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The kilometre (American spelling: kilometer), symbol km is a unit of length in the metric system, equal to one thousand metres and is therefore exactly equal to the distance travelled by light in free space in of a second.

It is the conventionally used measurement unit for expressing distances between geographical places in most of the world; notable exceptions are the United States, where the statute mile is used, and the United Kingdom. Although the United Kingdom Ordnance Surveymarker adopted grid lines one kilometre apart in 1936, road signs continue to show distances in miles, distances are still normally quoted in miles, and car speedometers and odometers are calibrated in miles. One kilometre equals 3,280 feet 10 5/64 inches, approximately 14 inches short of 1,094 yards or approximately 0.6214 statute miles.

Slang terms for kilometre include click (sometimes spelled klick or klik) and kay (or k).


There are two pronunciations for the word:
  • and
The former pronunciation follows the general pattern in English whereby metric units of measurement are pronounced with the stress on the first syllable, and preserves the pronunciation of metre. It is generally preferred by the BBC, while most scientists use the pronunciation with stress on the second syllable. The latter pronunciation, which follows the stress pattern used for the names of measuring instruments (such as micrometer, barometer, thermometer, tachometer and speedometer), is in common usage as well. Kingsley Amis has suggested that this pronunciation (and the American spelling) be reserved for the thousand-measurer, the wall which Herodotus says Xerxes built around a thousand troops so he could count his army.

When Australia introduced the metric system, the first pronunciation was declared official by the government's Metric Conversion Board. However, the Australian Prime Minister at the time, Gough Whitlam insisted that the second pronunciation was the correct one because of the Greek origins of the two parts of the word.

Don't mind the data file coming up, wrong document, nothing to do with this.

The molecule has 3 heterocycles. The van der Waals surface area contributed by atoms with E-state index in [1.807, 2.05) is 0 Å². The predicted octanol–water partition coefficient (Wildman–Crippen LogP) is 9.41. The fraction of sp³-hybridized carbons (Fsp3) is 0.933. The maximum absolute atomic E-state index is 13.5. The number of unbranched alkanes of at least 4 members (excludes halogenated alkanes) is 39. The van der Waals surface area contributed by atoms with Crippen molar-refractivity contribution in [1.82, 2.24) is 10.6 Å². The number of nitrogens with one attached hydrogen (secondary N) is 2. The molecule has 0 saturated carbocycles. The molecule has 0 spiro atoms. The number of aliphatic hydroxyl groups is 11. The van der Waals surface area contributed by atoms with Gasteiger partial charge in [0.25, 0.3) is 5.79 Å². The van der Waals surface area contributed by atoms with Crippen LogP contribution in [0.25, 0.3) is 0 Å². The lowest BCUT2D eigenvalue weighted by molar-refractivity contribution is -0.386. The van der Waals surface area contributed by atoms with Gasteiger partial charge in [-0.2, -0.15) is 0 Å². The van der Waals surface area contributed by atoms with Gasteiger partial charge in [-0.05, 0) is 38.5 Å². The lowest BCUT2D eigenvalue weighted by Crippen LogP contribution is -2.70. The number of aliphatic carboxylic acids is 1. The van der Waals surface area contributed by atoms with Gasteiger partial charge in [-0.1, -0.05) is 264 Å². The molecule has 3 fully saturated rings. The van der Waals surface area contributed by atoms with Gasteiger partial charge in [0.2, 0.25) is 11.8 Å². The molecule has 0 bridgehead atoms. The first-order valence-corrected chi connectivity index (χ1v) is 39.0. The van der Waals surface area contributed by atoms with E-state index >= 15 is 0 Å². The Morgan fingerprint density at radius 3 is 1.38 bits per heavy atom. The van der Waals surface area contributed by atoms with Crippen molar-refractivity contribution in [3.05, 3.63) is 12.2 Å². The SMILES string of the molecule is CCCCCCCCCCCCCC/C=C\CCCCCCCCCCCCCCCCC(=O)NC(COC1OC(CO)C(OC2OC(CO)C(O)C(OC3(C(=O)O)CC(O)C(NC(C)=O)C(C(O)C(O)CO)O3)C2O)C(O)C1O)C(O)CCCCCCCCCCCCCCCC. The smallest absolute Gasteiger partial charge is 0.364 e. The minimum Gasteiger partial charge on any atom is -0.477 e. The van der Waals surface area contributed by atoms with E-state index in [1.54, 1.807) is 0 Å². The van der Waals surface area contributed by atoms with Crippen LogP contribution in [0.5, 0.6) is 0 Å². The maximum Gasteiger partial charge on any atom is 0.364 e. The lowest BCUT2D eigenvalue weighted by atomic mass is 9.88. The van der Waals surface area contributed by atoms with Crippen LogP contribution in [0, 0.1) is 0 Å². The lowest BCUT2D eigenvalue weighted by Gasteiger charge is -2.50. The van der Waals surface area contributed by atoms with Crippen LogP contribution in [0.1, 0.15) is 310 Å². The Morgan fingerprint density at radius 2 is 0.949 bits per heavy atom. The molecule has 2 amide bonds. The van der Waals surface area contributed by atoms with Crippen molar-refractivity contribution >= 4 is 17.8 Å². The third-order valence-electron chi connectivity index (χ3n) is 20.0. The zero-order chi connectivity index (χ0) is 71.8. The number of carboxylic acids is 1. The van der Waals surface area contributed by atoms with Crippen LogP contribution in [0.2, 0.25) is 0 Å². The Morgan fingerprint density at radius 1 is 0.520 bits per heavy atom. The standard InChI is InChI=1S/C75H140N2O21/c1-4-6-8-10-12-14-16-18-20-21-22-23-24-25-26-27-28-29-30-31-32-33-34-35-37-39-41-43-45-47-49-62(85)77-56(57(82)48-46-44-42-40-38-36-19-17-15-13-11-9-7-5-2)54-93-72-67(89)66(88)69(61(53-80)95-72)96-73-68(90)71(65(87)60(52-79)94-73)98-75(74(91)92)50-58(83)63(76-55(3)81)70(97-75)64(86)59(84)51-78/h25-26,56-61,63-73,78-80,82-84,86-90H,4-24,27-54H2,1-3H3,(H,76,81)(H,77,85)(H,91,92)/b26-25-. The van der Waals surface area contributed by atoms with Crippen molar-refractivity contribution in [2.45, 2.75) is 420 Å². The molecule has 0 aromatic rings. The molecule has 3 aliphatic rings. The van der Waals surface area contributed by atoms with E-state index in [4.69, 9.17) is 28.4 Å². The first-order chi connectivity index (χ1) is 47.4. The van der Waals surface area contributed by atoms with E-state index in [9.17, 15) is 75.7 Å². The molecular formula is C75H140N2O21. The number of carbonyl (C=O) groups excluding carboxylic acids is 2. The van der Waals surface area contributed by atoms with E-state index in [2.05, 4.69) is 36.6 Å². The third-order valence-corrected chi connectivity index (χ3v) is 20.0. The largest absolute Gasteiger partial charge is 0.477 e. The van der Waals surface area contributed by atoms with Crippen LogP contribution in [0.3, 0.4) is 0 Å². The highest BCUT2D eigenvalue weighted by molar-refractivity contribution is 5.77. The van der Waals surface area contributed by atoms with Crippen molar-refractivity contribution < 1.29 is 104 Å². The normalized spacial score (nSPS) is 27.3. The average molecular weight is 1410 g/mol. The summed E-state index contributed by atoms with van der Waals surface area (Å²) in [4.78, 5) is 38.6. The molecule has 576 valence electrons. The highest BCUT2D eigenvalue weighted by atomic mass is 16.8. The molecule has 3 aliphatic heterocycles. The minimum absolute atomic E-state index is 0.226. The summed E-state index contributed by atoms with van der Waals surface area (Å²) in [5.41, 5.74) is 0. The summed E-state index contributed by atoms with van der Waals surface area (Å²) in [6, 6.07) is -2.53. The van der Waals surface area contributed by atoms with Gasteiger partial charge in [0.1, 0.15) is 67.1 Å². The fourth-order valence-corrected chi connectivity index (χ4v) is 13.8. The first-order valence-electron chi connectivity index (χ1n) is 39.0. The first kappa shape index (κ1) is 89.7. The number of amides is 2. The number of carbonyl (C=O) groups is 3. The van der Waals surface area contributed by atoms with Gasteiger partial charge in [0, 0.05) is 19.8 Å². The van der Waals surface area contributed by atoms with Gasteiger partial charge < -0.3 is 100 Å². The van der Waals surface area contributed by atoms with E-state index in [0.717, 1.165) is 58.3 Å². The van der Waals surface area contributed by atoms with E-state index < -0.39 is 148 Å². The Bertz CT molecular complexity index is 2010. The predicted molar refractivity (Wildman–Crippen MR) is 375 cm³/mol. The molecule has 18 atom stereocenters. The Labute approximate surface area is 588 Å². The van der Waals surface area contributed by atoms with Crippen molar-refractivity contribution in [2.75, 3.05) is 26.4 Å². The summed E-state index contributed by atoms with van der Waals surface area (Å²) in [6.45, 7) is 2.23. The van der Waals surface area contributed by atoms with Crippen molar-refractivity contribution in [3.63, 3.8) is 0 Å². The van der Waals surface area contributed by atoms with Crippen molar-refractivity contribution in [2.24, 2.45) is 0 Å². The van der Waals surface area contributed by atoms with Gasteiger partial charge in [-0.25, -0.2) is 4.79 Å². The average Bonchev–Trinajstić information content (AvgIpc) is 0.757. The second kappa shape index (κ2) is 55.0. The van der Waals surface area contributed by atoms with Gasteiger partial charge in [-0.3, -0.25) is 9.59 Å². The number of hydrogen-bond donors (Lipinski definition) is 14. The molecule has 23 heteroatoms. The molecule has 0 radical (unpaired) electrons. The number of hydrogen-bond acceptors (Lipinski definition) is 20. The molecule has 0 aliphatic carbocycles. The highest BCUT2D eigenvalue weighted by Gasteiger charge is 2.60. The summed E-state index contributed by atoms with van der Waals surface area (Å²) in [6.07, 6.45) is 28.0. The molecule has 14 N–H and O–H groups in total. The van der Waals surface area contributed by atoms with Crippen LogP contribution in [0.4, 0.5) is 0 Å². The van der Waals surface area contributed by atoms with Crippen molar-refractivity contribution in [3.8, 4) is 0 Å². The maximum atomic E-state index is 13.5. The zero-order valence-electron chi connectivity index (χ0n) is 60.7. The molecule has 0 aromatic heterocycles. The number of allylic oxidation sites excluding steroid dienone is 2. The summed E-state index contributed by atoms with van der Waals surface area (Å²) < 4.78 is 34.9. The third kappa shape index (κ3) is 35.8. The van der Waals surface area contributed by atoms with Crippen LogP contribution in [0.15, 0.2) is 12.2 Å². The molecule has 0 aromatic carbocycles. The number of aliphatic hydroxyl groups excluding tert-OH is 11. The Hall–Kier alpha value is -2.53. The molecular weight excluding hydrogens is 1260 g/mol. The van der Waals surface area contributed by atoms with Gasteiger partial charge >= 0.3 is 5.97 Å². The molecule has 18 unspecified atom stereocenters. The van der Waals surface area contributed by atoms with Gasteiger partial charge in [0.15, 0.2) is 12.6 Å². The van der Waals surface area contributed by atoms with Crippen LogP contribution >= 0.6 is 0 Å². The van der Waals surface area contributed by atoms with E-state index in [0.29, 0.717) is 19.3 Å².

Equivalence to other units of length

1 kilometre = 1,000 metres
≈ 0.621 statute milesOne international statute mile is exactly 1.609344 kilometres.

the rule-of-thumb "multiply by 8 and divide by 5" gives a conversion of 1.6, which is approximately 0.6% too low.
≈ 1,094 yards
≈ 3,281 feet
≈ 0.540 nautical miles
≈ 6.68 astronomical units
≈ 1.057 light-years
≈ 3.24 parsecs

International usage

The United Kingdom and the United States are the only two developed countries which continue to use miles on road signs.

Although the UK has officially adopted the metric system, there are currently no plans to replace the mile on road signs in the near future, owing to the British public's attachment to traditional imperial units of distance, i.e., miles, yards and inches, and the cost of changing speed signs (which could not be replaced during general maintenance, like distance signs, for safety reasons). As of 11 September 2007, the EU has not challenged Britain's use of the imperial system. EU commissioner Günter Verheugen said: "There is not now and never will be any requirement to drop imperial measurements."

In the US, the National Highway System Designation Act of 1995 prohibits the use of federal-aid highway funds to convert existing signs or purchase new signs with metric units. However, the Manual on Uniform Traffic Control Devices since 2000 is published in both metric and American Customary Units. (See also Metrication in the United States.)

Notes and references

  1. For the purposes of compatibility with Chinese, Japanese and Korean characters there is a Unicode symbol for the kilometre, ㎞, (code 339E).
  2. These non-standard terms can also refer to kilometres per hour.
  5. The King's English: "Kilometre"; Herodotus 7, 60
  8. One international yard is exactly 0.0009144 kilometres.
  9. One international foot is exactly 0.0003048 kilometres.
  10. One nautical mile is equal to 1.852 kilometres.
  11. One astronomical unit is currently accepted to be equal to 149,597,870,691 ± 30 metres.
  12. A light-year is equal to 9,460,730,472,580.8 kilometres, the distance light travels through vacuum in one Julian year of 365.25 days.

See also

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